Monday, June 6, 2011

DateTime serialization issue within a DataSet

For most of our SOAP-based web services we return either simple strings or manually created XmlNodes. We did this to try and make the web services as easy to use with languages other than .NET as possible and because early on we had run into some issues with the built-in serialization code. The built-in serialization is nice when you control both endpoints but if you don't, I've found they can have some unexpected behaviors like below.

For a handful of web services we have a huge variable set of data that needs to be returned. Rather than write a blob of custom serialization code we took the easy way out and return a .NET DataSet (letting the built-in serializer to the work). Things were good until we started to get reports of DateTimes being off when the client-code was calling from a different timezone than the server's timezone. There are two options for the times we return they can be either in UTC or adjusted to a user specified timezone. Neither option was using the server's local time but when the DataSet was unserialized in the client it was being adjusted by the delta between the client and server's timezone.

For example a value in the DataSet might look like the following before serialization:
<date_time>12:19:38</date_time>
In the client it would come with a offset specified:
<date_time>12:19:38.0000000-04:00</date_time>

The client code would adjust this to its local time (much like Outlook when you schedule an appointment with someone in a different timezone).

This was a particularly tricky issue to deal with because the delta was between the two different timezones and not some known value like UTC. Since we didn't know what timezone the calling code was in how were we to account for it. This Microsoft KB article suggests as a workaround creating a new web service that the client can call to adjust the times in the DataSet. This seemed to be a really bad idea and knew their had to be a better way.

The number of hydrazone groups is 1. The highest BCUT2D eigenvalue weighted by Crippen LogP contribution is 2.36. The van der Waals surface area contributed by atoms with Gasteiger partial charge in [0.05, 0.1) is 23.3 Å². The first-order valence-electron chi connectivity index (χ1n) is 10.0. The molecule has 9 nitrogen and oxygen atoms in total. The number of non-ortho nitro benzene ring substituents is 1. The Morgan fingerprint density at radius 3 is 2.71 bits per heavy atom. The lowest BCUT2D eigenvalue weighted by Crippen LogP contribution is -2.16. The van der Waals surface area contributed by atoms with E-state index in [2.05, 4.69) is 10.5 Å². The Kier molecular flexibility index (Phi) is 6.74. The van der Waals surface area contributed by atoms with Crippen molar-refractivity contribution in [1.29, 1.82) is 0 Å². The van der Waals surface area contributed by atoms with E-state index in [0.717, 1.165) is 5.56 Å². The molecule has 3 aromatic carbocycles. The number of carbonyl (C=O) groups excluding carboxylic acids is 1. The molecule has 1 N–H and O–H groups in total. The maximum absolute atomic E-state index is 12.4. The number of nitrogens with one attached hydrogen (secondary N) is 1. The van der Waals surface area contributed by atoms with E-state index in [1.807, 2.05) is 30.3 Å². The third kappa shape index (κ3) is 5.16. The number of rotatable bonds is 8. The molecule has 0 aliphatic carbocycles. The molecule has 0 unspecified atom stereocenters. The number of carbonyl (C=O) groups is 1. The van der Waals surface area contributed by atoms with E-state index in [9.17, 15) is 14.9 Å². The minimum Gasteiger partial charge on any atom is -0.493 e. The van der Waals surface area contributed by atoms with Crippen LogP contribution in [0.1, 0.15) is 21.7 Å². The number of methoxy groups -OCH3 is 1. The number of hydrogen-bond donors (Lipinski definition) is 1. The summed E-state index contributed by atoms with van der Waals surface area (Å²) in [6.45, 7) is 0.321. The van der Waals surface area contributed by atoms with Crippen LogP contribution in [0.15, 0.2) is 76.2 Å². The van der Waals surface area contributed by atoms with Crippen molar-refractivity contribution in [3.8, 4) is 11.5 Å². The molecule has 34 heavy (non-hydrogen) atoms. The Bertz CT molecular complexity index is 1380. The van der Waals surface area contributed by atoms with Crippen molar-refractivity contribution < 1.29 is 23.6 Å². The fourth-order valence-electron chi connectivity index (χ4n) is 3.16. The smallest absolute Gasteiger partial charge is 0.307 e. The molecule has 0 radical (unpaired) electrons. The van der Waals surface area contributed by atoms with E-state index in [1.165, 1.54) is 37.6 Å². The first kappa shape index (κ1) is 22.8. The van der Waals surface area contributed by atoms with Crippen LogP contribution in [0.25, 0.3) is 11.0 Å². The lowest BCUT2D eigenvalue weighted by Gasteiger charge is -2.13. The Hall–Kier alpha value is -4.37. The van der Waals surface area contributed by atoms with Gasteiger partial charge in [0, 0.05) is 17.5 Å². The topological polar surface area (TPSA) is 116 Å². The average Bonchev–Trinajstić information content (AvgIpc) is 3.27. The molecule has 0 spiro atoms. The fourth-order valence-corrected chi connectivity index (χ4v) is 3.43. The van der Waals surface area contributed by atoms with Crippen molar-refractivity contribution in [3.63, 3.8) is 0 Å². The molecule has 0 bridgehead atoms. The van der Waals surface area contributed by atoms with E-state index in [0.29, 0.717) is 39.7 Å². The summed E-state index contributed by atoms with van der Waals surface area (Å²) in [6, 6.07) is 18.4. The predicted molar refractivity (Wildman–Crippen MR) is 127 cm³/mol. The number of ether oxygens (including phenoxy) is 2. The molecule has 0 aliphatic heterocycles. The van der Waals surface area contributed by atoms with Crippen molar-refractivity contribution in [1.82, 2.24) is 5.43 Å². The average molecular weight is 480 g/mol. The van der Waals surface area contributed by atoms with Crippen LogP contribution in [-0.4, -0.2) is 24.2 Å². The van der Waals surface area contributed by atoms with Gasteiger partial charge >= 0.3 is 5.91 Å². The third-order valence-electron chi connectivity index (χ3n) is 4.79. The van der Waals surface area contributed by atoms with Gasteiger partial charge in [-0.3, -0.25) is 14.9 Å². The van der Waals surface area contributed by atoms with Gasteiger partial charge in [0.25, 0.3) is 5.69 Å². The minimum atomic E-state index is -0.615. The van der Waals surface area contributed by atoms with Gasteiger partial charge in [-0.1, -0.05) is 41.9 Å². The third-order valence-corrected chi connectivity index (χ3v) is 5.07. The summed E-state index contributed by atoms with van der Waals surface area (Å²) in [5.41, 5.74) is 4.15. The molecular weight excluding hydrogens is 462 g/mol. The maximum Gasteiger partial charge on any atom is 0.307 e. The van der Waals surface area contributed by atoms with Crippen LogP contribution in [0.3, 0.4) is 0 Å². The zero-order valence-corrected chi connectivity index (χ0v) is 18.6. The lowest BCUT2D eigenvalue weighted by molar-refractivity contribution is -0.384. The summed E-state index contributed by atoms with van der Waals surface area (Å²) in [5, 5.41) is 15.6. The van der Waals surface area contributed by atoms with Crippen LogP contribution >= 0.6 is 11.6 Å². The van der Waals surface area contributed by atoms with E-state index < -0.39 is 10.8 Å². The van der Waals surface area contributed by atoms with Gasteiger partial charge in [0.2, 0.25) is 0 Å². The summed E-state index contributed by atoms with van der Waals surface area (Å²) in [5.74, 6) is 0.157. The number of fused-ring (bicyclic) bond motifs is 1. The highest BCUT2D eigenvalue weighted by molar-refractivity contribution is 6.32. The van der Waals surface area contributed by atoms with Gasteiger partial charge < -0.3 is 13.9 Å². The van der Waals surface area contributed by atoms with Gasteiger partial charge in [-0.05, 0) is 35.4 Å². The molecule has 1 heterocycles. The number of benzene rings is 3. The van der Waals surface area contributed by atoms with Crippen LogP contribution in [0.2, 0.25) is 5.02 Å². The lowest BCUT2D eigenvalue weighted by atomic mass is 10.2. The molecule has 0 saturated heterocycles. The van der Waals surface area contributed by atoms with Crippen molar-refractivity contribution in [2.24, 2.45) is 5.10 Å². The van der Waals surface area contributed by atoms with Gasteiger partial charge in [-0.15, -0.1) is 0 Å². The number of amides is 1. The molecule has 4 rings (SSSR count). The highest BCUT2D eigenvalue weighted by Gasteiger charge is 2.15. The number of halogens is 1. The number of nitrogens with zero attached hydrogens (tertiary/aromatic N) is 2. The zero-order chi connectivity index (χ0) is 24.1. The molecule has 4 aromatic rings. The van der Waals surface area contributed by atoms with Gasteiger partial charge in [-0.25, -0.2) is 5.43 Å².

Thankfully one of the developers on the team found it. The DataColumn objects in the DataSet have a property called DateTimeMode which controls the serialization of times. UnspecifiedLocal is the default which was causing our issues. Switching this to Unspecified allowed the serialization to happen without an offset to be applied. Hooray!

foreach (DataColumn column in table.Columns) {
    if (column.DataType == typeof(DateTime)) {
      column.DateTimeMode = DataSetDateTime.Unspecified;
    }   
  }

2 comments:

Anonymous said...

Great solution.
I've placed it inside my serialize function.

Thank you,
Chen

Premiya Mohan said...

Thank U Very Much.
It works Perfect!!!!!!!!!!